The difference lies in the value American’s place on material goods. When you are able to buy everything and provide yourself with your newest desire, you lack a sense of faith. Many of these girls become lost to sin but then are found again in Christ. When they are struggling they can’t pick up their phones and call their friends to talk through their latest problems. They can’t go shopping and indulge in retail therapy. They can’t drive to a cool delicious ice cream store and get some ice cream that has “never tasted so good.” No, they can’t do any of these things but rather drop to their knees, pray to God, and have faith that He will help them through it. And when God does finally help them through it all glory goes to Him simply because they have nothing else. They can’t buy themselves out of their problems.
This is evident every Friday at the James place when women come from near and far to gather under the great African tree and listen to the words of the Lord. For years now HEAL Ministries has been adamant about their Friday morning bible studies for the women. They want to make sure these women are fed – both spiritually and physically. And although Americans teach the Bible study there isn’t much American influence present.
The women gather on the mats chatting amongst themselves just like any American woman would do before church. I can’t understand them but it’s obvious that some of these women have known each other for a long time. I wonder what they talk about. Could it be their children? Maybe they are just catching up from last week. Only God (and people who speak Luganda) knows. But as I listen to their banter it makes me smile a little bit because I realize that they are not much different than we are. But the time as come to sing praise and worship.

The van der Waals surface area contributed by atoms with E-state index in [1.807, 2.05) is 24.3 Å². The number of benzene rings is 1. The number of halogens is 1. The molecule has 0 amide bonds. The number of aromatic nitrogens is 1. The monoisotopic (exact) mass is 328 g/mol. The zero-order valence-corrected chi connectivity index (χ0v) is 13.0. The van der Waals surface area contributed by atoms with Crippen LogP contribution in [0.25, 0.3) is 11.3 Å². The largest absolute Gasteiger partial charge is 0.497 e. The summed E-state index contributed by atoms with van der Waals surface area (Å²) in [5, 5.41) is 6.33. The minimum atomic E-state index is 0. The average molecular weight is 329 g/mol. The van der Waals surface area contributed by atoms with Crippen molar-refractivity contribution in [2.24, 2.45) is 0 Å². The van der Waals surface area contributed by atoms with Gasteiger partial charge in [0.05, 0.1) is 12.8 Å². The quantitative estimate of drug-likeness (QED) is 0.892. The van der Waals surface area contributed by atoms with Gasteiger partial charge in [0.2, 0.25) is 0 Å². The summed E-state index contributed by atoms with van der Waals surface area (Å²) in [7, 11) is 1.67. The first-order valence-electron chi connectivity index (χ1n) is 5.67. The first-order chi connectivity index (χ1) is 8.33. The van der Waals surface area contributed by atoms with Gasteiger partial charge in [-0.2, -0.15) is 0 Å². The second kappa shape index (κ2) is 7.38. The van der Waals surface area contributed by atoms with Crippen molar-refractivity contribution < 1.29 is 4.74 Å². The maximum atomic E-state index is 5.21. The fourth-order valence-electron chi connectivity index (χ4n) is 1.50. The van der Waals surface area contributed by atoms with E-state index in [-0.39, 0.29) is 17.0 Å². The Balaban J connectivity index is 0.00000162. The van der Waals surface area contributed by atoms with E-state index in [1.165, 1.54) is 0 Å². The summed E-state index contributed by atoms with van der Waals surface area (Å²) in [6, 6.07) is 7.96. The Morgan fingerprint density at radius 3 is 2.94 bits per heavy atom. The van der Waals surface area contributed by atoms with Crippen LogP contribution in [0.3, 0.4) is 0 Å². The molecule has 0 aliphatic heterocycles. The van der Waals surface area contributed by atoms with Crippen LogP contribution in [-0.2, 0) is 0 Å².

The all rise to their feet and start to sing – or chant, I’m not sure which would be more accurate. They dance and dance, all of them fully dressed with smiles. I have never seen such dancing while worshipping to God. But let me just say this, we must have learned how to shake our hips from these Ugandan women at some point in history because they can move! What’s most amazing is the way they move their hips while their whole upper body remains completely still. They take every bit of Psalm 149:3 literally “let them praise His name with dancing; Let them sing praises to Him with timbrel and lyre” (The Holy Bible). The feelings that come over you as you see these women rejoicing are indescribable, unexplainable. The words they sing make no sense to an American but the joy of the Lord still rushes over. The women, now filled with more joy than before, sit down to hear the message. Today the message is about jealousy.